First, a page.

Report On Advanced Interdisciplinary Training
Titled “An Inconvenient Truth: What the legal system tells us about children and divorce,” advanced training this year was presented by Carie Silvestri, Jennifer Leister, Melinda Eitzen, Honey Sheff, Curtis Harrison and Mickey Gayler. The trainers interviewed judges, attorneys, custody evaluators, mental health professionals, and attorneys ad litem to collect information about the effect of divorce on children.
Their main conclusion was that it doesn’t matter whether you get a litigated or a collaborative divorce, the main predictor of damage to children of divorce is whether the parents fight a lot during and after the divorce. However, since parents are more likely to cooperate during and after a collaborative divorce, the consensus was that is the preferred way to divorce in Texas.
The trainers reported that they found a wide variety of opinions among the judges and other professionals involved in dealing with children of divorce. Some believe children want to be involved in their parents’ divorce while others did not. Most agreed that children want their concerns listened to and acknowledged. Most of all, the children want their parents to stop fighting and get along after the divorce. Moreover, children want information about what is going on in the divorce, especially about items like child support and the parenting plan which affect them directly. Children don’t want to make decisions, but they do want to know what will happen to them after the divorce is finished.
The most important things children wanted to know about were money, seeing both parents, and being heard. Everyone involved with children and divorce believe that parents should shield their children from the effects of divorce and fighting. Judges were especially concerned about children who had been coached by their parents to say which parents they want to live with. The judges were very clear that they make the decision about where children will live, and only listen to children’s wishes, but they don’t always follow their wishes. Coaching is a strong negative for most judges and they usually restrict that parent’s access to the children.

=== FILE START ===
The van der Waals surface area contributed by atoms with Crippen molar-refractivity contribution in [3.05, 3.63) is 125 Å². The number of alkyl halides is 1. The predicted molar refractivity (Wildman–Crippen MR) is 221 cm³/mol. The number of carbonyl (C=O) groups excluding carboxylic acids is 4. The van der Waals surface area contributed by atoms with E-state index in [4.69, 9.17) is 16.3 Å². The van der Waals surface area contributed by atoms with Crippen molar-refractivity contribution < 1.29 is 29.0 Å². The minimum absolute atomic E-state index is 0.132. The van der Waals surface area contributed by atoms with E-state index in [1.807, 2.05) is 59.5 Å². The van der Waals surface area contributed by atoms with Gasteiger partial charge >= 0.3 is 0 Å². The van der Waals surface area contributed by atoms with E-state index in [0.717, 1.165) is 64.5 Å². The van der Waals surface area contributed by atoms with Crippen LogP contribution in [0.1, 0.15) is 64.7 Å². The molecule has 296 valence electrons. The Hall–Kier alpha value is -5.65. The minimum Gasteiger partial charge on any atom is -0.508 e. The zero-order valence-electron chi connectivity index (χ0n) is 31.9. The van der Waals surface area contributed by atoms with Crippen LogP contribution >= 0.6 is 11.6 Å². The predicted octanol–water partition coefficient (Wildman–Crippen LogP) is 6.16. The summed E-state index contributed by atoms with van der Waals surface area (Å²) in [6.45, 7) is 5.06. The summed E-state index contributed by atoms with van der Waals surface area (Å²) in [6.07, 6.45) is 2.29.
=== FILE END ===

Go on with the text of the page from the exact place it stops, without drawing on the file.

A child specialist should be involved in the case when negotiations about the parenting plan reach an impasse, when there is alcohol abuse, when the parent’s perceptions of events are different, and in many other cases because the children need to be heard and given information about what is happening to them during the divorce. The major myths about child specialists are that they are too expensive, needed only in high conflict cases, and should only be used with problem kids, such as teens. But child specialists are helpful in many cases, they can actually save money by shortening the settlement period, and they are helpful for the children.
There are several situations where a collaborative team should consider bringing in a child specialist. These include when parents don’t agree about what’s in their children’s best interest, when parents have trouble agreeing on a parenting plan, when there is concern about how the kids are coping with the divorce, when there is a special needs child in the family, when children don’t see one parent, and when there are older children in the family who may have strong feelings about where they want to live.